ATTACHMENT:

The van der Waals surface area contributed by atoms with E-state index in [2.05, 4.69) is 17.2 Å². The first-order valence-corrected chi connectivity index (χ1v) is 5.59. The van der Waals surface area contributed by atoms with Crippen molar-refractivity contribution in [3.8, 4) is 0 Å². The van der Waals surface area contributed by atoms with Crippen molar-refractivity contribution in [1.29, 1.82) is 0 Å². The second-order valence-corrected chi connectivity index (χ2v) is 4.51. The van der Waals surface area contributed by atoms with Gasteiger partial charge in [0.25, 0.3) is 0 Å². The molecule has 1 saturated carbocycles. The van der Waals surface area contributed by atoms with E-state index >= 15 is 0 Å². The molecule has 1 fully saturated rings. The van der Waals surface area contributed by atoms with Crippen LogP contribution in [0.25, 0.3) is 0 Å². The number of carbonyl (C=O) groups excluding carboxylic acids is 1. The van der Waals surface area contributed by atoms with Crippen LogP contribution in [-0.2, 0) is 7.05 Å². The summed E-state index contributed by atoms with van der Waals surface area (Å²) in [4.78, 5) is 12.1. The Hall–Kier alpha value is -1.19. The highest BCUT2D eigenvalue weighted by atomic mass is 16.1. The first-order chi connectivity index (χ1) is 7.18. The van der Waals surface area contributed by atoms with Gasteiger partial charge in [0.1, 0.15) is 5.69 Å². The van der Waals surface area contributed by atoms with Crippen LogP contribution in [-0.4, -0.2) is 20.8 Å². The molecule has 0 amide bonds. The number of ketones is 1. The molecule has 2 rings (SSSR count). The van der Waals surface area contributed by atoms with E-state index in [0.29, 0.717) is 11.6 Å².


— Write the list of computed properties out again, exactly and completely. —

The van der Waals surface area contributed by atoms with E-state index in [2.05, 4.69) is 17.2 Å². The first-order valence-corrected chi connectivity index (χ1v) is 5.59. The van der Waals surface area contributed by atoms with Crippen molar-refractivity contribution in [3.8, 4) is 0 Å². The van der Waals surface area contributed by atoms with Crippen molar-refractivity contribution in [1.29, 1.82) is 0 Å². The second-order valence-corrected chi connectivity index (χ2v) is 4.51. The van der Waals surface area contributed by atoms with Gasteiger partial charge in [0.25, 0.3) is 0 Å². The molecule has 1 saturated carbocycles. The van der Waals surface area contributed by atoms with E-state index >= 15 is 0 Å². The molecule has 1 fully saturated rings. The van der Waals surface area contributed by atoms with Crippen LogP contribution in [0.25, 0.3) is 0 Å². The number of carbonyl (C=O) groups excluding carboxylic acids is 1. The van der Waals surface area contributed by atoms with Crippen LogP contribution in [-0.2, 0) is 7.05 Å². The summed E-state index contributed by atoms with van der Waals surface area (Å²) in [4.78, 5) is 12.1. The Hall–Kier alpha value is -1.19. The highest BCUT2D eigenvalue weighted by atomic mass is 16.1. The first-order chi connectivity index (χ1) is 7.18. The van der Waals surface area contributed by atoms with Gasteiger partial charge in [0.1, 0.15) is 5.69 Å². The van der Waals surface area contributed by atoms with Crippen LogP contribution in [-0.4, -0.2) is 20.8 Å². The molecule has 0 amide bonds. The number of ketones is 1. The molecule has 2 rings (SSSR count). The van der Waals surface area contributed by atoms with E-state index in [0.29, 0.717) is 11.6 Å².